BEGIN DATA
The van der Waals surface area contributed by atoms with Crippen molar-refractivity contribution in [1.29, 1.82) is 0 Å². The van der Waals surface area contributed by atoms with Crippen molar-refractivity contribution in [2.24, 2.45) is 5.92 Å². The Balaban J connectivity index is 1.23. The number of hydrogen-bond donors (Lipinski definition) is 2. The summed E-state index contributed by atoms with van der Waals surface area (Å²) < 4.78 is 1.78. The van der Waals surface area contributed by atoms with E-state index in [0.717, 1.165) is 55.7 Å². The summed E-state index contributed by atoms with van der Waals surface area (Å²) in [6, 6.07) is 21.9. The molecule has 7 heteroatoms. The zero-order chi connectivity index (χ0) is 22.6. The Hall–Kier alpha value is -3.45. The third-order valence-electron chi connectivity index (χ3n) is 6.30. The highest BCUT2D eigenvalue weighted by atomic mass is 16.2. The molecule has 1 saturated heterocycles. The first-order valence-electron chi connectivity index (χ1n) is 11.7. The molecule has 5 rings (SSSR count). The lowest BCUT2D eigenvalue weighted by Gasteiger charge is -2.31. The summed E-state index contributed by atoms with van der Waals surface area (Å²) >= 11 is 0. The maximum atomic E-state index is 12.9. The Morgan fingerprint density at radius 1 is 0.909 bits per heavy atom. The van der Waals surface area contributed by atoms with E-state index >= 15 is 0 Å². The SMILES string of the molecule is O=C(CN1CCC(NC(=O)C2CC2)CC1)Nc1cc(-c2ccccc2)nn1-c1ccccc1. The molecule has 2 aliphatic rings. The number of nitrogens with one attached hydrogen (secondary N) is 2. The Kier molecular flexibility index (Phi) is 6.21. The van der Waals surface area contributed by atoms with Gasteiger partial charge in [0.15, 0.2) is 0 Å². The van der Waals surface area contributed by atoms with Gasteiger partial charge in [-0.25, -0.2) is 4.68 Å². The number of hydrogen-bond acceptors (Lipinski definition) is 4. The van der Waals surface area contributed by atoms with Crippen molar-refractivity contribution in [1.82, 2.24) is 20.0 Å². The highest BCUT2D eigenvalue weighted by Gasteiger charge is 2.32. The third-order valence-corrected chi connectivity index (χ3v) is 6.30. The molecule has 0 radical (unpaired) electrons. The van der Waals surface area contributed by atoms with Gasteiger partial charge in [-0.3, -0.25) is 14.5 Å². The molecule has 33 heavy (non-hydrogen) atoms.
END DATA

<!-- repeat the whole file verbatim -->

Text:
The van der Waals surface area contributed by atoms with Crippen molar-refractivity contribution in [1.29, 1.82) is 0 Å². The van der Waals surface area contributed by atoms with Crippen molar-refractivity contribution in [2.24, 2.45) is 5.92 Å². The Balaban J connectivity index is 1.23. The number of hydrogen-bond donors (Lipinski definition) is 2. The summed E-state index contributed by atoms with van der Waals surface area (Å²) < 4.78 is 1.78. The van der Waals surface area contributed by atoms with E-state index in [0.717, 1.165) is 55.7 Å². The summed E-state index contributed by atoms with van der Waals surface area (Å²) in [6, 6.07) is 21.9. The molecule has 7 heteroatoms. The zero-order chi connectivity index (χ0) is 22.6. The Hall–Kier alpha value is -3.45. The third-order valence-electron chi connectivity index (χ3n) is 6.30. The highest BCUT2D eigenvalue weighted by atomic mass is 16.2. The molecule has 1 saturated heterocycles. The first-order valence-electron chi connectivity index (χ1n) is 11.7. The molecule has 5 rings (SSSR count). The lowest BCUT2D eigenvalue weighted by Gasteiger charge is -2.31. The summed E-state index contributed by atoms with van der Waals surface area (Å²) >= 11 is 0. The maximum atomic E-state index is 12.9. The Morgan fingerprint density at radius 1 is 0.909 bits per heavy atom. The van der Waals surface area contributed by atoms with E-state index >= 15 is 0 Å². The SMILES string of the molecule is O=C(CN1CCC(NC(=O)C2CC2)CC1)Nc1cc(-c2ccccc2)nn1-c1ccccc1. The molecule has 2 aliphatic rings. The number of nitrogens with one attached hydrogen (secondary N) is 2. The Kier molecular flexibility index (Phi) is 6.21. The van der Waals surface area contributed by atoms with Gasteiger partial charge in [0.15, 0.2) is 0 Å². The van der Waals surface area contributed by atoms with Gasteiger partial charge in [-0.25, -0.2) is 4.68 Å². The number of hydrogen-bond acceptors (Lipinski definition) is 4. The van der Waals surface area contributed by atoms with Crippen molar-refractivity contribution in [1.82, 2.24) is 20.0 Å². The highest BCUT2D eigenvalue weighted by Gasteiger charge is 2.32. The third-order valence-corrected chi connectivity index (χ3v) is 6.30. The molecule has 0 radical (unpaired) electrons. The van der Waals surface area contributed by atoms with Gasteiger partial charge in [-0.3, -0.25) is 14.5 Å². The molecule has 33 heavy (non-hydrogen) atoms.